The photo above shows two cartridges side by side. On the left is a blank cartridge. On the right is a wadcutter, full power .38 caliber cartridge. On the night in question, Officer Lee Coel loaded his unmodified revolver with one instead of the other. He intended to load blanks, and that probably would have made a difference in this instance. But both can be deadly. Full power blanks, under certain conditions, can prove as deadly as live cartridges and should never be used in opposed force training without the use of specially modified firearms that can deflect the blast. And even then, only under very tightly controlled conditions by specially trained individuals and under the aegis of contemplated rules of engagement that ensure the danger is contained.

On August 9, 2016 in Punta Gorda Florida, Mary Knowlton joined 30 other members of the community for the start of a Citizen’s Police Academy designed to familiarize members of the public with various aspects of law enforcement duties. Four “live action” scenarios were planned that used members of the attendees in various roles. This was one of several mistakes that were made leading up to the death of Mary Knowlton. The “bad guy” played by the Officer Lee Coel inadvertently loaded his unmodified .38 revolver with live cartridges believing they were blanks. During the simulation he shot Mary in the abdomen, perforating her abdominal aorta. She died from her injuries.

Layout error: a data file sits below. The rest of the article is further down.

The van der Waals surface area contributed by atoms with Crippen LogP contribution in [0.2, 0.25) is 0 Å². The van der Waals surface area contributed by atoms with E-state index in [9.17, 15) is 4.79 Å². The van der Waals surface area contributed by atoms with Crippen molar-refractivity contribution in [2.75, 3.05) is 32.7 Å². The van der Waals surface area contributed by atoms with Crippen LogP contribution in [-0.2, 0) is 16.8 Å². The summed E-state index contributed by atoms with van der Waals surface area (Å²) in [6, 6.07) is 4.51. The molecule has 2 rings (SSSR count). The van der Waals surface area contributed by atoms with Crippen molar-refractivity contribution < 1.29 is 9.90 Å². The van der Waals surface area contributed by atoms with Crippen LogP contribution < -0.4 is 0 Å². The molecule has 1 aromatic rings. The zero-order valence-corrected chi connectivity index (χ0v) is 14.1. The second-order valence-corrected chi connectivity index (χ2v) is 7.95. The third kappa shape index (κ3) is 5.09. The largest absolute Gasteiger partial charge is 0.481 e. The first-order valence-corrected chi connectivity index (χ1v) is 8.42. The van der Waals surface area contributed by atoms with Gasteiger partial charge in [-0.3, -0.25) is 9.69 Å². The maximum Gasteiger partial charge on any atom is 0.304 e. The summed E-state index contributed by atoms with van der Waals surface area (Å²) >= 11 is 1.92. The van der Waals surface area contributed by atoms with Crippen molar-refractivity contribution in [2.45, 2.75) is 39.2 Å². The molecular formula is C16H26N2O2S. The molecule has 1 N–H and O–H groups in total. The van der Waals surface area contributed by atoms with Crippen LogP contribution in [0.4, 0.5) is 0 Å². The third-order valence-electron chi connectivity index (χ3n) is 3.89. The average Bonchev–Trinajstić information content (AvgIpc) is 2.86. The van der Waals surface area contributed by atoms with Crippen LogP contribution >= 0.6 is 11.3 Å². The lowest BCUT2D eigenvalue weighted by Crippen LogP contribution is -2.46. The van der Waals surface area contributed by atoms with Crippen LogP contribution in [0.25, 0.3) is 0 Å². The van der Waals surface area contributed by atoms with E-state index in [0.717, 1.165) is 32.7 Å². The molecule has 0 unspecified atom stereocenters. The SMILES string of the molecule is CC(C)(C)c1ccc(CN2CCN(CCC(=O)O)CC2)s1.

Lack of familiarity with various munitions is a big problem in police and military organizations around the world. The RBTA briefs training participants in its 5 Day Reality Based Training Instructor Schools on many of the various types of munitions available, and the dangerous confusion that can occur when “trainers” are ignorant about the munitions they are using during simulations, or the inherent hazards of each. In this instance, the mistake proved fatal.

Mary Knowlton moments after being shot during a simulation in Punta Gorda

To read more on the findings of the FDLE investigation into the incident, click on the following link for the story appearing in the Herald Tribune, March 15 2017